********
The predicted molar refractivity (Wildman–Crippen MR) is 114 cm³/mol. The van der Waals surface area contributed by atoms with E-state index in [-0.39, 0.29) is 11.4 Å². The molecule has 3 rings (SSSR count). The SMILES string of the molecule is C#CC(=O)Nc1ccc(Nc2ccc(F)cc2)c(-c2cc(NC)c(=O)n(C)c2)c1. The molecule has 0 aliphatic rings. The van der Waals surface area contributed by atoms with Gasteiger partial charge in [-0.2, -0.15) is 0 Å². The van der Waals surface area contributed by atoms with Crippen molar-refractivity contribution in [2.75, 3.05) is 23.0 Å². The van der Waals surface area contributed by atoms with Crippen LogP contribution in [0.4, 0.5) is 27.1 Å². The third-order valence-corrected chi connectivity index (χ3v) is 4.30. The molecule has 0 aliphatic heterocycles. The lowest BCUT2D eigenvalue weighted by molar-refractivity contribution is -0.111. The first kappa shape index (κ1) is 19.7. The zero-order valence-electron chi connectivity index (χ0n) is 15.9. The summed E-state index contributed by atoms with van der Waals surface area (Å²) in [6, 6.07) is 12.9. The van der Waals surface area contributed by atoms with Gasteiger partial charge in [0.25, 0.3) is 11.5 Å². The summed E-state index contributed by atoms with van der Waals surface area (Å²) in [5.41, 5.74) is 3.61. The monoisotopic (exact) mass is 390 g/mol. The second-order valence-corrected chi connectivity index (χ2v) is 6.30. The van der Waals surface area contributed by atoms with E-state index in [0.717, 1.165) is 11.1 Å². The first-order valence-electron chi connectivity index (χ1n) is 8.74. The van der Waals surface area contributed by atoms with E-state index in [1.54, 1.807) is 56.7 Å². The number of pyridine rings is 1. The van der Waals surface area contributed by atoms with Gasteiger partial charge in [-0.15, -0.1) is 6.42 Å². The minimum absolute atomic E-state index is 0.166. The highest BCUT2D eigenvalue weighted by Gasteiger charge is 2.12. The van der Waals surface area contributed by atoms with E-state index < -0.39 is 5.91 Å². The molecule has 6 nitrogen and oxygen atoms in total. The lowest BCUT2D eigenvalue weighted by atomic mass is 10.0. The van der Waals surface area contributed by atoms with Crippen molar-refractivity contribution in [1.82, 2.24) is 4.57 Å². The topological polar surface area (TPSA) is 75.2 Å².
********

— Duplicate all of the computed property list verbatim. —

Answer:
The predicted molar refractivity (Wildman–Crippen MR) is 114 cm³/mol. The van der Waals surface area contributed by atoms with E-state index in [-0.39, 0.29) is 11.4 Å². The molecule has 3 rings (SSSR count). The SMILES string of the molecule is C#CC(=O)Nc1ccc(Nc2ccc(F)cc2)c(-c2cc(NC)c(=O)n(C)c2)c1. The molecule has 0 aliphatic rings. The van der Waals surface area contributed by atoms with Gasteiger partial charge in [-0.2, -0.15) is 0 Å². The van der Waals surface area contributed by atoms with Crippen molar-refractivity contribution in [2.75, 3.05) is 23.0 Å². The van der Waals surface area contributed by atoms with Crippen LogP contribution in [0.4, 0.5) is 27.1 Å². The third-order valence-corrected chi connectivity index (χ3v) is 4.30. The molecule has 0 aliphatic heterocycles. The lowest BCUT2D eigenvalue weighted by molar-refractivity contribution is -0.111. The first kappa shape index (κ1) is 19.7. The zero-order valence-electron chi connectivity index (χ0n) is 15.9. The summed E-state index contributed by atoms with van der Waals surface area (Å²) in [6, 6.07) is 12.9. The van der Waals surface area contributed by atoms with Gasteiger partial charge in [0.25, 0.3) is 11.5 Å². The summed E-state index contributed by atoms with van der Waals surface area (Å²) in [5.41, 5.74) is 3.61. The monoisotopic (exact) mass is 390 g/mol. The second-order valence-corrected chi connectivity index (χ2v) is 6.30. The van der Waals surface area contributed by atoms with E-state index in [0.717, 1.165) is 11.1 Å². The first-order valence-electron chi connectivity index (χ1n) is 8.74. The van der Waals surface area contributed by atoms with E-state index in [1.54, 1.807) is 56.7 Å². The number of pyridine rings is 1. The van der Waals surface area contributed by atoms with Gasteiger partial charge in [-0.15, -0.1) is 6.42 Å². The minimum absolute atomic E-state index is 0.166. The highest BCUT2D eigenvalue weighted by Gasteiger charge is 2.12. The van der Waals surface area contributed by atoms with E-state index < -0.39 is 5.91 Å². The molecule has 6 nitrogen and oxygen atoms in total. The lowest BCUT2D eigenvalue weighted by atomic mass is 10.0. The van der Waals surface area contributed by atoms with Crippen molar-refractivity contribution in [1.82, 2.24) is 4.57 Å². The topological polar surface area (TPSA) is 75.2 Å².